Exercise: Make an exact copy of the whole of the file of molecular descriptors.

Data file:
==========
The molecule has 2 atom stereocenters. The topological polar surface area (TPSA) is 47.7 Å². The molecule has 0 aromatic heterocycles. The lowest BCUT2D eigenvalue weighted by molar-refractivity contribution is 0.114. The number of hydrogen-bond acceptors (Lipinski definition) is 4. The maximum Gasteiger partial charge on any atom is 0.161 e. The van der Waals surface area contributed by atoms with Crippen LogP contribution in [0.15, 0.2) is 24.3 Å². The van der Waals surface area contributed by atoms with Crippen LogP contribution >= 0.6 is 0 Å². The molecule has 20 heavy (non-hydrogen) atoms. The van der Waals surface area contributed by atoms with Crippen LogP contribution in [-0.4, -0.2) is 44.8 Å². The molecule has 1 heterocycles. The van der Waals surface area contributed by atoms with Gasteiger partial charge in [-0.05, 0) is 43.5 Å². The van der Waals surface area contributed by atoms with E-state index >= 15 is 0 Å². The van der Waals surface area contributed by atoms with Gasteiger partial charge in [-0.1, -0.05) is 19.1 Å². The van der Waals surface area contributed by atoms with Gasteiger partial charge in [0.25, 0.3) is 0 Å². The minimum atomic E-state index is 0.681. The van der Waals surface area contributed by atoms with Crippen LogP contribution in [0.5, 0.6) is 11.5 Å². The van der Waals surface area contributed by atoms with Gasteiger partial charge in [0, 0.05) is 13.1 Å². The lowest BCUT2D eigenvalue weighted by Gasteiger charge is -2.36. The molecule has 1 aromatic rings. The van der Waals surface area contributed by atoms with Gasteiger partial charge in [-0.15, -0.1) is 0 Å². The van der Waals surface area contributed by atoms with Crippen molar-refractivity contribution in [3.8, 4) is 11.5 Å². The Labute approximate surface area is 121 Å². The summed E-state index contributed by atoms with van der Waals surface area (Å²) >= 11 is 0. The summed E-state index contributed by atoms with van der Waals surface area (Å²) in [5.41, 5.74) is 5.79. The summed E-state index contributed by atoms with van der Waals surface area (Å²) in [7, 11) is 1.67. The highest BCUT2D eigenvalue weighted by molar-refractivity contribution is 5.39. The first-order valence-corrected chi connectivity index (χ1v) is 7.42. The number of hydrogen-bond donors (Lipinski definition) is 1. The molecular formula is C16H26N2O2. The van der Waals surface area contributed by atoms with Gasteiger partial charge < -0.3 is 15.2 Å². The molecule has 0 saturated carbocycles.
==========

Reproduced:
The molecule has 2 atom stereocenters. The topological polar surface area (TPSA) is 47.7 Å². The molecule has 0 aromatic heterocycles. The lowest BCUT2D eigenvalue weighted by molar-refractivity contribution is 0.114. The number of hydrogen-bond acceptors (Lipinski definition) is 4. The maximum Gasteiger partial charge on any atom is 0.161 e. The van der Waals surface area contributed by atoms with Crippen LogP contribution in [0.15, 0.2) is 24.3 Å². The van der Waals surface area contributed by atoms with Crippen LogP contribution >= 0.6 is 0 Å². The molecule has 20 heavy (non-hydrogen) atoms. The van der Waals surface area contributed by atoms with Crippen LogP contribution in [-0.4, -0.2) is 44.8 Å². The molecule has 1 heterocycles. The van der Waals surface area contributed by atoms with Gasteiger partial charge in [-0.05, 0) is 43.5 Å². The van der Waals surface area contributed by atoms with E-state index >= 15 is 0 Å². The van der Waals surface area contributed by atoms with Gasteiger partial charge in [-0.1, -0.05) is 19.1 Å². The van der Waals surface area contributed by atoms with Gasteiger partial charge in [0.25, 0.3) is 0 Å². The minimum atomic E-state index is 0.681. The van der Waals surface area contributed by atoms with Crippen LogP contribution in [0.5, 0.6) is 11.5 Å². The van der Waals surface area contributed by atoms with Gasteiger partial charge in [0, 0.05) is 13.1 Å². The lowest BCUT2D eigenvalue weighted by Gasteiger charge is -2.36. The molecule has 1 aromatic rings. The van der Waals surface area contributed by atoms with Gasteiger partial charge in [-0.15, -0.1) is 0 Å². The van der Waals surface area contributed by atoms with Crippen molar-refractivity contribution in [3.8, 4) is 11.5 Å². The Labute approximate surface area is 121 Å². The summed E-state index contributed by atoms with van der Waals surface area (Å²) >= 11 is 0. The summed E-state index contributed by atoms with van der Waals surface area (Å²) in [5.41, 5.74) is 5.79. The summed E-state index contributed by atoms with van der Waals surface area (Å²) in [7, 11) is 1.67. The highest BCUT2D eigenvalue weighted by molar-refractivity contribution is 5.39. The first-order valence-corrected chi connectivity index (χ1v) is 7.42. The number of hydrogen-bond donors (Lipinski definition) is 1. The molecular formula is C16H26N2O2. The van der Waals surface area contributed by atoms with Gasteiger partial charge < -0.3 is 15.2 Å². The molecule has 0 saturated carbocycles.